Detailed data from the 2020 U.S. census showed that Nassau County’s white, non-Hispanic population decreased by nearly 10 percent, while its Asian American population increased by more than 4 percent.
The data, on the New York state comptroller’s website, breaks down the shifts in demographics, housing and overall population since the 2010 census. Nassau County’s total population increased by more than 56,000, or 4.2 percent, over the 10 years, and is less than 5,000 away from surpassing 1.4 million residents, according to the data.
The county’s non-Hispanic white population decreased from 65.5 percent in 2010 to 55.8 percent in 2020. In 2010, Asian Americans made up 7.6 percent of Nassau’s population, which increased to 11.7 percent in 2020.
The Hispanic or Latino population increased by more than 31 percent, growing from 14.6 percent in 2010 to 18.4 percent in 2020. While data showed that Nassau’s Black population remained at 10.5 percent over the decade, it did increase by 4.2 percent.
The Town of North Hempstead, which had a 5 percent increase in total population to more than 237,000 residents, saw similar trends. The town’s white, non-Hispanic population decreased from 64.8 percent in 2010 to 53.9 percent in 2020, according to the data. Its Asian American population rose from 14.9 percent to 23 percent over the past decade, a 62 percent increase.
Hispanics or Latinos made up 12.8 percent of the town’s population in 2010, growing by more than 20 percent over the past 10 years to 14.8 percent. Its Black population declined from 5.3 percent in 2010 to 4.8 percent in 2020, statistics showed.
Other races not specified in the census data increased in the town by more than 138.6 percent throughout the town, jumping from 691 in 2010 to 1,649 in 2020. Individuals with two or more races nearly doubled over the past decade, growing from 3,872 in 2010 to 6,424 in 2020.
Various villages in the town saw drastic decreases in their white, non-Hispanic populations over the decade, headlined by Lake Success’ 45.9 percent decrease. In 2010, according to statistics, the village had more than 1,900 white, non-Hispanic residents. A decade later, that number decreased to 1,039. Lake Success’ Asian American population more than doubled in that time, jumping from 791 residents in 2010 to 1,587 in 2020.
The Villages of South Floral Park, Russell Gardens, Thomaston and New Hyde Park also saw decreases of more than 20 percent to their white, non-Hispanic populations over the decade. Those villages also saw increases of more than 60 percent to their Asian American populations over the same period, according to statistics.
Asian American populations increased by more than 50 percent in most of the North Shore, with the villages of East Williston, Plandome, Kensington, Great Neck Plaza, Munsey Park, Russell Gardens, Plandome Heights, Great Neck, Lake Success and Great Neck Estates showing increases of more than 100 percent since 2010.
The villages of Roslyn, Kings Point, Mineola, South Floral Park, Saddle Rock, Floral Park, East Hills, Thomaston, Plandome Manor, Williston Park, Roslyn Estates, New Hyde Park and Flower Hill saw increases of more than 50 percent to their Asian American populations.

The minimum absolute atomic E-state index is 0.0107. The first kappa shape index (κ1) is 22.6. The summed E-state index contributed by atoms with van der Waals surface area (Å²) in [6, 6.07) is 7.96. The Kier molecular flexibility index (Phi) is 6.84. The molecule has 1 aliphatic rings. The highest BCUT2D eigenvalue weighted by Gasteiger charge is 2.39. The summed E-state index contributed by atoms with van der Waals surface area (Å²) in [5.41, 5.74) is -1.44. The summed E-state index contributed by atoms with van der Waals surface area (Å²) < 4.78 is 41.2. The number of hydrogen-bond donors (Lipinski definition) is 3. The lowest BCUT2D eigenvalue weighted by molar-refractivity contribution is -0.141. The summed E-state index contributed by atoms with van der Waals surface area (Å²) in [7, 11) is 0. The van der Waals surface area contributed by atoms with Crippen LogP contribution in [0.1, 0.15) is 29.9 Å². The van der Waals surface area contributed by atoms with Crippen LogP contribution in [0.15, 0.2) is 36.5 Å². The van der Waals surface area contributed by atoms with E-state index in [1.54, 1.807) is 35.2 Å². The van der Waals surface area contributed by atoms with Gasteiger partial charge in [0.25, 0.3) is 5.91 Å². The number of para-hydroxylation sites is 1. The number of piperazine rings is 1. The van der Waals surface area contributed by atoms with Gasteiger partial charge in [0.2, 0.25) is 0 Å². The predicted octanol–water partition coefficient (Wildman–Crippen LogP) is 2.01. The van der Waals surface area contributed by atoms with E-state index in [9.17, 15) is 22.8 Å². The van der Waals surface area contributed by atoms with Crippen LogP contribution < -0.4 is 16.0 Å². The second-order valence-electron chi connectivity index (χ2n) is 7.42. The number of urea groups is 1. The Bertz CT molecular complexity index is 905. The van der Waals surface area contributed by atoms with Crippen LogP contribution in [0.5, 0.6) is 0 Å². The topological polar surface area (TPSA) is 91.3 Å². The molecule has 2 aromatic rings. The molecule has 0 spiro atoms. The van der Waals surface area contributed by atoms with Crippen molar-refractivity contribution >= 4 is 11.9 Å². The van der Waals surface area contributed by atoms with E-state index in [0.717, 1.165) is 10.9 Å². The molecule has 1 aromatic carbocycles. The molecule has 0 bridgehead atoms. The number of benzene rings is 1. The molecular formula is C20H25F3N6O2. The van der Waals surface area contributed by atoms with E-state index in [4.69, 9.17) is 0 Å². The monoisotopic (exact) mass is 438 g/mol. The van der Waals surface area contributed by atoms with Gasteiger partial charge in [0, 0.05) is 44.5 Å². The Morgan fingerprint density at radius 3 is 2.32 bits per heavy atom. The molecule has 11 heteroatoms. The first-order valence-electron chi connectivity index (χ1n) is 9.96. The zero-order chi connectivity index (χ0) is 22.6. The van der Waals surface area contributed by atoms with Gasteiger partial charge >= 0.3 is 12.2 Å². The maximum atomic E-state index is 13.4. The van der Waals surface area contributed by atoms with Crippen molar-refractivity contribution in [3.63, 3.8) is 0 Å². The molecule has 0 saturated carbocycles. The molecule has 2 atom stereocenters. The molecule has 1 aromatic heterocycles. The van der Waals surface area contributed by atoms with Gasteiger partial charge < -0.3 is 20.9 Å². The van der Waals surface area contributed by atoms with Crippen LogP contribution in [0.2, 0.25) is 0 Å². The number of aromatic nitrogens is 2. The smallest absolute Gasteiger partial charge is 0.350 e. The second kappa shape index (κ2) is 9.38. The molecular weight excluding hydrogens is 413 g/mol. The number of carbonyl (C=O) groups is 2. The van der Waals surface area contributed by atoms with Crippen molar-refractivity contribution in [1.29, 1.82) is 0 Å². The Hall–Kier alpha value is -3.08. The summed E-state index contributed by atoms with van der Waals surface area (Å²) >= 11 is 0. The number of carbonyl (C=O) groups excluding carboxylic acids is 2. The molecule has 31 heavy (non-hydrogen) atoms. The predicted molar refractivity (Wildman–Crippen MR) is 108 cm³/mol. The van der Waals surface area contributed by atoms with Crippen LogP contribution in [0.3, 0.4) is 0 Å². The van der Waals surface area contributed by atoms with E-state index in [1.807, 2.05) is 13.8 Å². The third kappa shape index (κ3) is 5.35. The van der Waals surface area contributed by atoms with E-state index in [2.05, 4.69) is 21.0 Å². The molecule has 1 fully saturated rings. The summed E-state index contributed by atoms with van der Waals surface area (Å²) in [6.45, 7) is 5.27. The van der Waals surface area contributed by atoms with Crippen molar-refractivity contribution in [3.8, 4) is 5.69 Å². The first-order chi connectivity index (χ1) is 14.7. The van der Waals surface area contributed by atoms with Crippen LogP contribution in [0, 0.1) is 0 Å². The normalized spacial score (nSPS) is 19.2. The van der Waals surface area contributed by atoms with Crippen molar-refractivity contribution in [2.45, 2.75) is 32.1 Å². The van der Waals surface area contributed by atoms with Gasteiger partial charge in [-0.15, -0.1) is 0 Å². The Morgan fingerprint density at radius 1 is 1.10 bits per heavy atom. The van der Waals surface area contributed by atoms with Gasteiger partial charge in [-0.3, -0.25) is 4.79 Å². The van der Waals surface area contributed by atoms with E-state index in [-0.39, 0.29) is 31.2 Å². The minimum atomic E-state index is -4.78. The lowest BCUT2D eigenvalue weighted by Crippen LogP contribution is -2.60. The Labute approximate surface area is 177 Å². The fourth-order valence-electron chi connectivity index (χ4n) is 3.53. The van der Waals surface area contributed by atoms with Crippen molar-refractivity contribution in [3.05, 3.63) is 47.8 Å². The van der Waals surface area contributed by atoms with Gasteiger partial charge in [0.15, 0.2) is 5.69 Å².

Hispanic or Latino populations in the villages of Kings Point, Roslyn Estates, Plandome Manor, Plandome, East Hills, Williston Park, Roslyn, Plandome Heights and Great Neck Estates grew by 50 percent since 2010, statistics showed.
Black populations grew by at least 50 percent in the villages of Roslyn Estates, Kings Point, Plandome Manor, New Hyde Park, Mineola, Sands Point, Great Neck Plaza and Russell Gardens over the decade, according to the figures.
Lawrence Levy, executive dean of the National Center for Suburban Studies at Hofstra University, said these trends in Nassau County are indicative of larger ones seen in suburbs across the country. Levy said Nassau County and the North Shore, specifically, have become “magnets” for Asian Americans due to their abundance of quality education, homes and environments.
“Nassau County is giving these people what they are looking for in terms of the ‘suburban dream,’” Levy said in a phone interview. “Asian Americans have been part of literally changing the face of suburban communities all over the country. Fairfax, Virginia, for example, is heavily Asian and that’s affected everything from what is taught in schools to politics.”
Levy said the shifting demographics helped Fairfax and Loudoun County turn into a Democratic voting area that even survived an influx of Republican voters during the past election. The demographic shifts are also prominent in the suburbs outside of Philadelphia and a number of other communities throughout the nation, Levy said.
On the North Shore, Levy said, more Asian Americans and others in minority populations will run for office as they become more involved in the area and encounter others who share the same concerns.
“You’re going to see more and more Asian Americans compete with non-Asian Americans and even with other Asian Americans,” he said. “There’s no doubt that there has been a continued surge of Asian Americans to Long Island. Whether it’s a few percentage points undercounted doesn’t change that. The influence has been profound.”